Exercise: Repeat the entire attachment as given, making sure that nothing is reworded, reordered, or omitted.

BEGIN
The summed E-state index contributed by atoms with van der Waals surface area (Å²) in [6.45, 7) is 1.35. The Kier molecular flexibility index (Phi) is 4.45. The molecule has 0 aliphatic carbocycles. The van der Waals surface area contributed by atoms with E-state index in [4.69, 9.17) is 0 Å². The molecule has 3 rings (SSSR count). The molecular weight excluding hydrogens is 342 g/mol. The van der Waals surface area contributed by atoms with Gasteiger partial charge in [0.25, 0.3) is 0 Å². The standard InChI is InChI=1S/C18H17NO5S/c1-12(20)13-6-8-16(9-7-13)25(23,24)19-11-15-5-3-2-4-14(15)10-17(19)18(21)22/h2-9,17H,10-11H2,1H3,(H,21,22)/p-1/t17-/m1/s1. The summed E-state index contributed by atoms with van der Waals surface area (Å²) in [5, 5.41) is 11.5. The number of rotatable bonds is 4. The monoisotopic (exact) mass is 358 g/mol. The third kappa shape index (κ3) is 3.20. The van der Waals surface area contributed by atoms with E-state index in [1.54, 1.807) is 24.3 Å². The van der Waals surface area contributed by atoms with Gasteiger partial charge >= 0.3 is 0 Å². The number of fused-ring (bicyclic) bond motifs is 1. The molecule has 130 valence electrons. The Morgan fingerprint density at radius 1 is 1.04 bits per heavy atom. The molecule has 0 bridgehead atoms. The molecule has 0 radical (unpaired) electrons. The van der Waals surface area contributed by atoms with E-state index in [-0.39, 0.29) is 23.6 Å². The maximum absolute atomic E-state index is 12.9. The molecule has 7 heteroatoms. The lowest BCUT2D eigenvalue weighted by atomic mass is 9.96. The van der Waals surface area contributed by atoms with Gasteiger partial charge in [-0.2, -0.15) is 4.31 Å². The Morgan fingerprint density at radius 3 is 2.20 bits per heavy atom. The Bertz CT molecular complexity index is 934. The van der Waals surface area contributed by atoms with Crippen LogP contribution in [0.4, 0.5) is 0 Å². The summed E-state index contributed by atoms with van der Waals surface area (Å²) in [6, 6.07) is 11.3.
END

The summed E-state index contributed by atoms with van der Waals surface area (Å²) in [6.45, 7) is 1.35. The Kier molecular flexibility index (Phi) is 4.45. The molecule has 0 aliphatic carbocycles. The van der Waals surface area contributed by atoms with E-state index in [4.69, 9.17) is 0 Å². The molecule has 3 rings (SSSR count). The molecular weight excluding hydrogens is 342 g/mol. The van der Waals surface area contributed by atoms with Gasteiger partial charge in [0.25, 0.3) is 0 Å². The standard InChI is InChI=1S/C18H17NO5S/c1-12(20)13-6-8-16(9-7-13)25(23,24)19-11-15-5-3-2-4-14(15)10-17(19)18(21)22/h2-9,17H,10-11H2,1H3,(H,21,22)/p-1/t17-/m1/s1. The summed E-state index contributed by atoms with van der Waals surface area (Å²) in [5, 5.41) is 11.5. The number of rotatable bonds is 4. The monoisotopic (exact) mass is 358 g/mol. The third kappa shape index (κ3) is 3.20. The van der Waals surface area contributed by atoms with E-state index in [1.54, 1.807) is 24.3 Å². The van der Waals surface area contributed by atoms with Gasteiger partial charge >= 0.3 is 0 Å². The number of fused-ring (bicyclic) bond motifs is 1. The molecule has 130 valence electrons. The Morgan fingerprint density at radius 1 is 1.04 bits per heavy atom. The molecule has 0 bridgehead atoms. The molecule has 0 radical (unpaired) electrons. The van der Waals surface area contributed by atoms with E-state index in [-0.39, 0.29) is 23.6 Å². The maximum absolute atomic E-state index is 12.9. The molecule has 7 heteroatoms. The lowest BCUT2D eigenvalue weighted by atomic mass is 9.96. The van der Waals surface area contributed by atoms with Gasteiger partial charge in [-0.2, -0.15) is 4.31 Å². The Morgan fingerprint density at radius 3 is 2.20 bits per heavy atom. The Bertz CT molecular complexity index is 934. The van der Waals surface area contributed by atoms with Crippen LogP contribution in [0.4, 0.5) is 0 Å². The summed E-state index contributed by atoms with van der Waals surface area (Å²) in [6, 6.07) is 11.3.